• there is a recognition of natural capital as a source of ‘ecosystem services’, which can be combined with other services and the benefits received from the locality or a proposed investment. These ecosystem services could include food, energy or recreational use.

In the UK, these principles have been brought together into the Enabling Natural Capital Approach, summarised in Figure 2 below.

Figure 2   Enabling a natural capital approach

Source: UK government (2020), ‘Enabling a Natural Capital Approach (ENCA), guidance, 22 January.

The figure shows how pressures, and the need for change, lead to the need for management intervention in the ecosystem. This is seen as a set of assets, which are almost certainly interlinked, with measurable quality and quantity, in specific locations. The ecosystem is combined with other economic inputs to deliver benefits to society, often in a specific place.

The benefits of the Enabling a Natural Capital Approach include:

  • reducing the risk of ignoring the value (monetised or not) of the natural environment, by identifying the interdependency of economic activity on the environment—leading to novel policy solutions;
  • enabling a spatially aware cost–benefit analysis and risk assessment to identify priorities for investment;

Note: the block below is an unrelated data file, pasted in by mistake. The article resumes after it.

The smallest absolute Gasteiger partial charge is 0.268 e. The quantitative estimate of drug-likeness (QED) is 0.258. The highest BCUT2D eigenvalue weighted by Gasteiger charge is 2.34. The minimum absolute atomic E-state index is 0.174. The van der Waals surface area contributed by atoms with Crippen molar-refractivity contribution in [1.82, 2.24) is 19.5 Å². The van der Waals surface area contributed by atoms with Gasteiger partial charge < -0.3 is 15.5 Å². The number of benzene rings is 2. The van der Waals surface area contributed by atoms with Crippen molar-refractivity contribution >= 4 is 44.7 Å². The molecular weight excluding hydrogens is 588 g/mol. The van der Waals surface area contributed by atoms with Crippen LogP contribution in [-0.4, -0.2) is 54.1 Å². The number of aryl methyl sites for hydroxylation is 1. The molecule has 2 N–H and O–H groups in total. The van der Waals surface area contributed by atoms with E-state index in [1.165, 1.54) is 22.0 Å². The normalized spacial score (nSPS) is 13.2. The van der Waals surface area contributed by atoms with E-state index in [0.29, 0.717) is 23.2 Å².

• providing a basis for systematic accounting of natural capital over time.

There will still be a need for formal investment appraisal, although this will be better informed than it is at present.

Investment appraisal

For public investments in the UK, the appraisal should follow the ‘Green Book’ approach12—the UK government’s guide to investment appraisal. Figure 3 is taken from the Green Book and shows the logic flow for undertaking an investment appraisal where natural capital is involved.

Figure 3   Green Book approach

Source: HM Treasury (2022), ‘The Green Book: Central Government Guidance on Appraisal and Evaluation’.

Figure 3 follows a flow of logic that begins with a specific policy or investment, which can lead to environmental externalities (usually negative) and also changes in the level of natural capital. The changes in the levels of stocks of natural capital can then lead to changes in the levels of environmental services available to society (some will have a market value and others will not). Finally, all these prior effects will lead to a change in social welfare, and the benefits of the policy or proposal can be weighed against its costs.

The Green Book begins with a set of screening criteria to determine whether the investment or policy under consideration is likely to affect the following aspects of natural capital, directly or indirectly:13